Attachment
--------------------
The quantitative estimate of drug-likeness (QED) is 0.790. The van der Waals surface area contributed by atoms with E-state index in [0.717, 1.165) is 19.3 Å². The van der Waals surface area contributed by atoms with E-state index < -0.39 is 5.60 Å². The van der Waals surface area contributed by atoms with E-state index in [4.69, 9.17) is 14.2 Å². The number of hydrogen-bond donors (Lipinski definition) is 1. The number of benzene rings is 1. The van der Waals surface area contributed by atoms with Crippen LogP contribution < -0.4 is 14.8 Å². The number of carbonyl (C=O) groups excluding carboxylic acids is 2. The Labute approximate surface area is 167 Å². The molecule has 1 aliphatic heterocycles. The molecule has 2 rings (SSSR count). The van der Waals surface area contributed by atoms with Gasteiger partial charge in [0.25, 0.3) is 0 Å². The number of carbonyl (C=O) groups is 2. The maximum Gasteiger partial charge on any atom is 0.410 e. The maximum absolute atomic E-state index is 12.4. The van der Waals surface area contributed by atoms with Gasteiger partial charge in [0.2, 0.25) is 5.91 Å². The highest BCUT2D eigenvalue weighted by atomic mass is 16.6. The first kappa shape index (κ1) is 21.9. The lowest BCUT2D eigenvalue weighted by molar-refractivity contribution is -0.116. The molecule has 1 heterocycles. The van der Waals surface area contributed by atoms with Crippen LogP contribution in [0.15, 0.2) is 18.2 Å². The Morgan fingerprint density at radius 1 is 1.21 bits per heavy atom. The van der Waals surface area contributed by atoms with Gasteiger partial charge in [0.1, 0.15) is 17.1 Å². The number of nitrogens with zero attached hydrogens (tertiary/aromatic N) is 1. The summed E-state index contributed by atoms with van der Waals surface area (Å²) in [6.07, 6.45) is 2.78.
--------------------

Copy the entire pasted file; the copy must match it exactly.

The quantitative estimate of drug-likeness (QED) is 0.790. The van der Waals surface area contributed by atoms with E-state index in [0.717, 1.165) is 19.3 Å². The van der Waals surface area contributed by atoms with E-state index < -0.39 is 5.60 Å². The van der Waals surface area contributed by atoms with E-state index in [4.69, 9.17) is 14.2 Å². The number of hydrogen-bond donors (Lipinski definition) is 1. The number of benzene rings is 1. The van der Waals surface area contributed by atoms with Crippen LogP contribution < -0.4 is 14.8 Å². The number of carbonyl (C=O) groups excluding carboxylic acids is 2. The Labute approximate surface area is 167 Å². The molecule has 1 aliphatic heterocycles. The molecule has 2 rings (SSSR count). The van der Waals surface area contributed by atoms with Gasteiger partial charge in [0.25, 0.3) is 0 Å². The number of carbonyl (C=O) groups is 2. The maximum Gasteiger partial charge on any atom is 0.410 e. The maximum absolute atomic E-state index is 12.4. The van der Waals surface area contributed by atoms with Gasteiger partial charge in [0.2, 0.25) is 5.91 Å². The highest BCUT2D eigenvalue weighted by atomic mass is 16.6. The first kappa shape index (κ1) is 21.9. The lowest BCUT2D eigenvalue weighted by molar-refractivity contribution is -0.116. The molecule has 1 heterocycles. The van der Waals surface area contributed by atoms with Crippen LogP contribution in [0.15, 0.2) is 18.2 Å². The Morgan fingerprint density at radius 1 is 1.21 bits per heavy atom. The van der Waals surface area contributed by atoms with Gasteiger partial charge in [0.1, 0.15) is 17.1 Å². The number of nitrogens with zero attached hydrogens (tertiary/aromatic N) is 1. The summed E-state index contributed by atoms with van der Waals surface area (Å²) in [6.07, 6.45) is 2.78.